I thought I’d follow up last week’s blog of New Years myths with a few tidbits of historical trivia.
Many things are going on in the world today and we tend to get tense, worried, and cynical. But I think we need to “lighten up” … for at least a week. Also, I think humor is appropriate since Proverbs 17:22 says “A cheerful heart is good medicine, but a broken spirit saps a person’s strength” (NLT). So, here is some light-hearted trivia that I found many years ago. When I first read them, it looked like some had incorrect information so I did a little “lookin’ up” to get as close to the truth as I could. So sit back, relax, and enjoy the next five minutes.
Have you heard the saying “God willing and the creek don’t rise”? Some folk have a picture of an uncrossable stream or creek rising during a torrential downpour – especially with all the flooding happening in parts of the world today. However, there is one small error in that quote. The statement was written by Benjamin Hawkins, a politician and Indian diplomat in the early 1800s. While on the job in the southern USA, Hawkins was requested by President Thomas Jefferson to return to Washington D.C. and give a report about what was happening. His response was, “God willing and the Creek don’t rise.” Because of his job, and the fact that he capitalized the word “Creek,” it is deduced that he was referring to a potential Creek Indian uprising, and not a flooded body of water.
In George Washington’s days, there were no cameras. One’s image was either sculpted or painted. Some paintings of George Washington show him standing behind a desk with one arm behind his back, while others showed both legs and both arms. In fact, many paintings show people with arms or legs out of sight. That’s because prices were based on how big the canvas was, how many objects (things and people) were to be painted, and by how many fingers, hands, arms, legs, and feet were to be painted. Arms and legs are more difficult to paint, therefore painting them raised the price considerably. This is one probable origin of the expression, “It’ll cost you an arm and a leg.” By the way, that’s why many (if not most) cartoons show the characters with only three fingers and a thumb. Omitting the fourth finger reduced the production costs.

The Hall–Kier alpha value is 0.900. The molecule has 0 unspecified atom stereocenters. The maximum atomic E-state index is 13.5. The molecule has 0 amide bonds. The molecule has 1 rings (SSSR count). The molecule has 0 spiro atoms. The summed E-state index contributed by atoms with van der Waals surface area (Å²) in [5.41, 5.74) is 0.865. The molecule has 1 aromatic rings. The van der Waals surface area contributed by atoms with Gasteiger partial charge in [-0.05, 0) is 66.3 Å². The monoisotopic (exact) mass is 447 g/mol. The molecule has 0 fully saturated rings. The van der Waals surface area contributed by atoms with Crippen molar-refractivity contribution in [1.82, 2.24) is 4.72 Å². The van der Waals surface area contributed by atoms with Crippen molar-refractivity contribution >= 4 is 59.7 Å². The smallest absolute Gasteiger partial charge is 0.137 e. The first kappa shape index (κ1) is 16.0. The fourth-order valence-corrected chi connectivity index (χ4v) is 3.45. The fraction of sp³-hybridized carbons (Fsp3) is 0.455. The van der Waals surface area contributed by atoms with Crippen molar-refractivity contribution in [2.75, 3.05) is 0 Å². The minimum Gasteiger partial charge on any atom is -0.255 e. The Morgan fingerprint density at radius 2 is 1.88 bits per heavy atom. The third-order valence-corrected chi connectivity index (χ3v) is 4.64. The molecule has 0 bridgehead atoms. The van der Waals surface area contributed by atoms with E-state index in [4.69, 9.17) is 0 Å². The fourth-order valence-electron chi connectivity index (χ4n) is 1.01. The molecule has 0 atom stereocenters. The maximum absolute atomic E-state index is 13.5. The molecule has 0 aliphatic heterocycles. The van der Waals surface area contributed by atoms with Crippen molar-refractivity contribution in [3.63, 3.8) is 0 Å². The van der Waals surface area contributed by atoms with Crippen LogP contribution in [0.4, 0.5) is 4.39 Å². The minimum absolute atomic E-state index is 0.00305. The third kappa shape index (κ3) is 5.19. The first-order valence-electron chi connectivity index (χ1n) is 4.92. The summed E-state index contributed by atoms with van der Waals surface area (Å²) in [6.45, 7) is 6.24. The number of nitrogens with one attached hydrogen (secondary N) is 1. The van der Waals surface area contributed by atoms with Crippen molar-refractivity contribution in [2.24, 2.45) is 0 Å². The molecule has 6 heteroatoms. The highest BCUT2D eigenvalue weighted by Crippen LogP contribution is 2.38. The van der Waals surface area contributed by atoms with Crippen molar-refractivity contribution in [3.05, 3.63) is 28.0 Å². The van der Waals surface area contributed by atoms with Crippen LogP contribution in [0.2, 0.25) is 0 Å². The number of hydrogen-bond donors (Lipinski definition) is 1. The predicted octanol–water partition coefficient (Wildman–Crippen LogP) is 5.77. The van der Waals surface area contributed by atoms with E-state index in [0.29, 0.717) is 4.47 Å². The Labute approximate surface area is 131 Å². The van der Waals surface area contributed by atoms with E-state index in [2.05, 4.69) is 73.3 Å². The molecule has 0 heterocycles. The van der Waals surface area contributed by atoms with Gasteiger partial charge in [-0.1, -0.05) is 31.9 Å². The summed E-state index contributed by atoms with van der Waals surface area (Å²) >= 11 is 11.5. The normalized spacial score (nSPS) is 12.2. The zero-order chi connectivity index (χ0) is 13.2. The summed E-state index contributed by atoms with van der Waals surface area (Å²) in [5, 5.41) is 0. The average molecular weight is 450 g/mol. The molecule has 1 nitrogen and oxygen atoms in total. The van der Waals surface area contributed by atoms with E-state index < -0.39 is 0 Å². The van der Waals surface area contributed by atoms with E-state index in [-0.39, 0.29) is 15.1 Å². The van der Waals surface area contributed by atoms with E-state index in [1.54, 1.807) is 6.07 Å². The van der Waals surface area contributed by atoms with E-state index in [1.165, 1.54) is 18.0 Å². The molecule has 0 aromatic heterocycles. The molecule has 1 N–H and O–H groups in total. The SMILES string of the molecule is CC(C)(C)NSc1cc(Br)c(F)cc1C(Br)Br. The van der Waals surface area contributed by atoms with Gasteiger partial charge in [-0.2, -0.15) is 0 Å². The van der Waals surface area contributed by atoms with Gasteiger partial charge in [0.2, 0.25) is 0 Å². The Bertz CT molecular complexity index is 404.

In centuries past, personal hygiene was not understood, and people didn’t bathe very often, which aided in the profusion of lice. Therefore, many women and most men in the European higher social strata shaved their heads because of lice and bugs, then wore wigs. This continued in colonial America – which, of course, was primarily an extension of British society. Wealthy and influential people could afford to buy larger wigs – and they did. Today we still use the term “He’s a big wig” because someone appears to be, or is, powerful and wealthy.
You might have heard various stories about the origin of “chairman of the board.” Well, some of the stories are flakey, but this is probably correct. The word “chair” infers sitting in the chair, or seat of authority (at times, perhaps the only chair while others sat on benches), and “board” (as we know it) was first heard of in the 13th century spelled borde, and means “table” – such as “God’s borde” (meaning “the Lord’s table.”) A mother’s call to the family was: “Mi bord is maked. Cumed to borde.” – meaning, “The table is set [for a meal]. Come to the table.” Also, people pay a fee or rent for “room and board” – sleeping quarters and food at the table. So, chairman of the board would be the person in charge at the table where business is conducted: be it church, industry, restaurant, or government.
Here’s one more. Have you heard the phrase, “turn a blind eye” in a situation?
In the naval battle of Copenhagen in 1801, British Admiral Horatio Nelson (who was blind in one eye) lead the attack against a joint Danish/Norwegian flotilla. The British fleet was commanded by Admiral Sir Hyde Parker. Sensing defeat, Parker sent a signal for Nelson to disengage, but Nelson was convinced he could win if he persisted. In Clarke and M’Arthur’s biography, Life of Nelson, published around 1809, they printed what they said was Nelson’s actual words at the time: [Putting the field glass to his blind eye and addressing his assistant] “You know, Foley, I have only one eye – and I have a right to be blind sometimes. I really do not see the signal.” So, turning a blind eye to Admiral Parker’s order, Nelson proceeded to defeat the enemy.
Thank you for reading, and I hope you have a pleasant week.